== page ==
Updated June 2012
T. E. Lawrence to Sydney Cockerell
No, I cannot stand by your memo. The John drawing I didn't pay for, and so couldn't envisage selling: and I don't much like drawings in public galleries. There is something civil, sociable, intimate about a drawing. John gave me four. Lionel Curtis has one, Mrs Shaw one, Herbert Baker one, and you one. Some day we'll find a private home, for yours. Kennington isn't the ideal private home, because he draws so beautifully himself. John, Roberts and Kennington are three extraordinary draughtsmen. John so gracious, Roberts so powerful, Kennington so alive. Roberts first, I think, for pure line. Did you see that little show of the Seven Pillars pictures in the Leicester? They tell me it was a Roberts knock-out! The queer little man. His camel-march in the Seven Pillars came out as much the best reproduction, too. I wish the Fitzwilliam had him decently represented: but my power to help you has passed with the success of the Leicester Gallery show, I expect. They tell me nearly the whole set was sold. I empowered the Bank people, to whom I owe a lot of money, to realise on anything they could: but I never dreamed that a majority would sell. Eddie Marsh got the Camel-March.
The Cape abridgement is no good. Purposely I whittled it into nonentity before he got it. However it will do its duty and sell about three editions, and so extinguish my debt.
I wish I were again in the happy position of being near enough to Cambridge to refrain from the pleasure of week-ending there! This Karachi is a sorry place. I fell like Ovid in the Danube: but am happier than him in being able to terminate my exile when the purpose of it has been fulfilled.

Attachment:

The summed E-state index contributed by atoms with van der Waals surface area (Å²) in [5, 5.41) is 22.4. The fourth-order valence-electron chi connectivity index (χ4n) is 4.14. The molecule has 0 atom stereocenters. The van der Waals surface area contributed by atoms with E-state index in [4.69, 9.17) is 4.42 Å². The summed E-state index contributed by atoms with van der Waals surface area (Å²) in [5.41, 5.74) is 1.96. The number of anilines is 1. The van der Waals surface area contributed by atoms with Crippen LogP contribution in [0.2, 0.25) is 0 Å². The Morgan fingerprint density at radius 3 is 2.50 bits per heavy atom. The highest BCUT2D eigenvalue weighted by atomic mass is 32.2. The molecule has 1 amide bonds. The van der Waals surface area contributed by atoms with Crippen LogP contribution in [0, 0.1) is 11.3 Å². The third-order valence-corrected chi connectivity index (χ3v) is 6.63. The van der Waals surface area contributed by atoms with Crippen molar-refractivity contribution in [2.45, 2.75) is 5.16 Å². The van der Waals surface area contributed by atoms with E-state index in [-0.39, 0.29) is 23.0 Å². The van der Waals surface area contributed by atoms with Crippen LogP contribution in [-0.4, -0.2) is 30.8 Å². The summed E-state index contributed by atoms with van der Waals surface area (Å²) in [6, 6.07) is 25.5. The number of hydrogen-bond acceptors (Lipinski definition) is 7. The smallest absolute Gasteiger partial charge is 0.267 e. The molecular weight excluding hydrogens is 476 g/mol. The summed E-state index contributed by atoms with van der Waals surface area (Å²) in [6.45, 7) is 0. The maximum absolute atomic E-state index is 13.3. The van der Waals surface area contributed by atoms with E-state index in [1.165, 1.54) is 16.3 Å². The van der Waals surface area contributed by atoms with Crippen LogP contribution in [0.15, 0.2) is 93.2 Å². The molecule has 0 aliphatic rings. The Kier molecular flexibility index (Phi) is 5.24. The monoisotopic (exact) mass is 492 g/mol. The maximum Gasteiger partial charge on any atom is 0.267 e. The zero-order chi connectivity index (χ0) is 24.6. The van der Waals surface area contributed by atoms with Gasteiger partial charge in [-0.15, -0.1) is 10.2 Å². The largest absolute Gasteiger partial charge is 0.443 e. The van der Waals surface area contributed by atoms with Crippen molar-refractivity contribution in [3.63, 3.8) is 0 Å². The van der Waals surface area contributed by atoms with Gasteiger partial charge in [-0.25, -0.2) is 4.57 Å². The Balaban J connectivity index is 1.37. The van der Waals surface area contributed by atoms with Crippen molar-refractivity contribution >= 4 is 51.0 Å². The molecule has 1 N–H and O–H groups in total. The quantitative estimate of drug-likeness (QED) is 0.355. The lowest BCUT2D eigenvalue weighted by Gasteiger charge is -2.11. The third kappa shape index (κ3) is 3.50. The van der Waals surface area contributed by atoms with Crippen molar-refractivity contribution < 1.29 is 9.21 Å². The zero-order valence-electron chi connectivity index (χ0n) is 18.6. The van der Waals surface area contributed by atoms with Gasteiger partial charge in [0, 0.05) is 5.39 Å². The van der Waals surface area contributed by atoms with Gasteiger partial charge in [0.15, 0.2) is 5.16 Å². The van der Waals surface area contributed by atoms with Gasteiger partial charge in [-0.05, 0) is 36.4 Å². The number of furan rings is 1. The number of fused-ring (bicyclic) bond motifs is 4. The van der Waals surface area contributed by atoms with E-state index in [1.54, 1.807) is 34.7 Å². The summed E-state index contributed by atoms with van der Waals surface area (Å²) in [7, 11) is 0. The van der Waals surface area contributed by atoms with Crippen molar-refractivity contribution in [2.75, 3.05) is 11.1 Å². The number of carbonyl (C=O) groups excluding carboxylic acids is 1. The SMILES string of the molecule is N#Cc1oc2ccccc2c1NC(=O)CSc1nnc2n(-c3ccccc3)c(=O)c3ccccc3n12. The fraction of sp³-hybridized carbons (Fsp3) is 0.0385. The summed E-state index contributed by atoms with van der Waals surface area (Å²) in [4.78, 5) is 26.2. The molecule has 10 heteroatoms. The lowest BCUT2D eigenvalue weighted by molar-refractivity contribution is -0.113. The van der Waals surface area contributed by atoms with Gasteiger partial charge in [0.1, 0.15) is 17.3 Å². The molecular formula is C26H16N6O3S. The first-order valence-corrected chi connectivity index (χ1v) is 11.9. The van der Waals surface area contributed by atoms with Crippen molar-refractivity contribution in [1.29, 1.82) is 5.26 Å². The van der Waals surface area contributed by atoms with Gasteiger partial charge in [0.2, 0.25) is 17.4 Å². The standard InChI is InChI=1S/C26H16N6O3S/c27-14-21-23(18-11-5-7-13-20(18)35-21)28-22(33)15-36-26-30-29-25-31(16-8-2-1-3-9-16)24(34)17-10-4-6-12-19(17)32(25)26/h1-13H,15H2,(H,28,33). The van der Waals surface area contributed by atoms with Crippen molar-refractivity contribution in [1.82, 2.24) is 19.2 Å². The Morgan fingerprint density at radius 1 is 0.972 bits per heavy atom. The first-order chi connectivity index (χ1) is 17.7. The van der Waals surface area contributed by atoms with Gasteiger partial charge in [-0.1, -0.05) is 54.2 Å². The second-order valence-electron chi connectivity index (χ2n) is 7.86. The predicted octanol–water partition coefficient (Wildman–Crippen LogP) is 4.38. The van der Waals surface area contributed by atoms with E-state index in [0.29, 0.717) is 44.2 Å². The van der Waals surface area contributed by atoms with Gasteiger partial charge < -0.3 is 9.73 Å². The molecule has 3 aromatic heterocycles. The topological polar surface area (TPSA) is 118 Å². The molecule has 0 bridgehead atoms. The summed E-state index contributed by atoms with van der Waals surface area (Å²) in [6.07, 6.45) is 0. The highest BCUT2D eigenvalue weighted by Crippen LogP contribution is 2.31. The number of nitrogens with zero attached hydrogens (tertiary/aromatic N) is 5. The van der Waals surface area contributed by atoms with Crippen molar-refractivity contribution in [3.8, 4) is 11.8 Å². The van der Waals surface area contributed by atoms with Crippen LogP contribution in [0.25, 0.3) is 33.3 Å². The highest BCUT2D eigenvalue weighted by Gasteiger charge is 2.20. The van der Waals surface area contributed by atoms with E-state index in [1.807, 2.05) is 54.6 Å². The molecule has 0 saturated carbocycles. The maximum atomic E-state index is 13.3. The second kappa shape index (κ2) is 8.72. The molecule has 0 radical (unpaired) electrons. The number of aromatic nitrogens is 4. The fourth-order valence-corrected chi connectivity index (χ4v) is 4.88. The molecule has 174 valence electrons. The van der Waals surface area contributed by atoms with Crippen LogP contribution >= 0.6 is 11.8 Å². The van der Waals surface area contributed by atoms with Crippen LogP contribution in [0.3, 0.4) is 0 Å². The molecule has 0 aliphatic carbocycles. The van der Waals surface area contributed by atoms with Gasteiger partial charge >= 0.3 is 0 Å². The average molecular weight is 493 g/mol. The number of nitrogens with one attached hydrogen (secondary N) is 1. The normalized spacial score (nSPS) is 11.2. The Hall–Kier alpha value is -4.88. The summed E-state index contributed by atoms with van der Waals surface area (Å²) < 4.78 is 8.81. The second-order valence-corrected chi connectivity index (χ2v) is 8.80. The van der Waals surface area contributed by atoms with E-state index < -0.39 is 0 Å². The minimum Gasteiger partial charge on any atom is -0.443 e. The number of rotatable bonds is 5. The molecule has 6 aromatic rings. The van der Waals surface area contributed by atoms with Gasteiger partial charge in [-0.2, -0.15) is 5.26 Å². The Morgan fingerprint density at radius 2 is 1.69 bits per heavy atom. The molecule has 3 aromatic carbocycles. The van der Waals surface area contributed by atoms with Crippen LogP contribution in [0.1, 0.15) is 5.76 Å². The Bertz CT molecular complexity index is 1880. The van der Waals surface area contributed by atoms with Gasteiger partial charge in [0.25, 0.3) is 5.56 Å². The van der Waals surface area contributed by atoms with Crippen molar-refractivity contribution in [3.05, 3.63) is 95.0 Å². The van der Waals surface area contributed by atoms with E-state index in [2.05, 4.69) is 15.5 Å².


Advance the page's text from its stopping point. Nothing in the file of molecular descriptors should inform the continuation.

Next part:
The printing and lay out of the Seven Pillars is quite excellent. I saw it again the other day after a four month's rest... and it was acceptable.
|Last revised:||1 January 2006|
T. E. Lawrence chronology
1888 16 August: born at Tremadoc, Wales
1896-1907: City of Oxford High School for Boys
1907-9: Jesus College, Oxford, B.A., 1st Class Hons, 1909
1910-14: Magdalen College, Oxford (Senior Demy), while working at the British Museum's excavations at Carchemish
1915-16: Military Intelligence Dept, Cairo
1916-18: Liaison Officer with the Arab Revolt
1919: Attended the Paris Peace Conference
1919-22: wrote Seven Pillars of Wisdom
1921-2: Adviser on Arab Affairs to Winston Churchill at the Colonial Office
1922 August: Enlisted in the Ranks of the RAF
1923 January: discharged from the RAF
1923 March: enlisted in the Tank Corps
1923: translated a French novel, The Forest Giant
1924-6: prepared the subscribers' abridgement of Seven Pillars of Wisdom
1927-8: stationed at Karachi, then Miranshah
1927 March: Revolt in the Desert, an abridgement of Seven Pillars, published
1928: completed The Mint, began translating Homer's Odyssey
1929-33: stationed at Plymouth
1931: started working on RAF boats
1932: his translation of the Odyssey published
1933-5: attached to MAEE, Felixstowe
1935 February: retired from the RAF
1935 19 May: died from injuries received in a motor-cycle crash on 13 May
1935 21 May: buried at Moreton, Dorset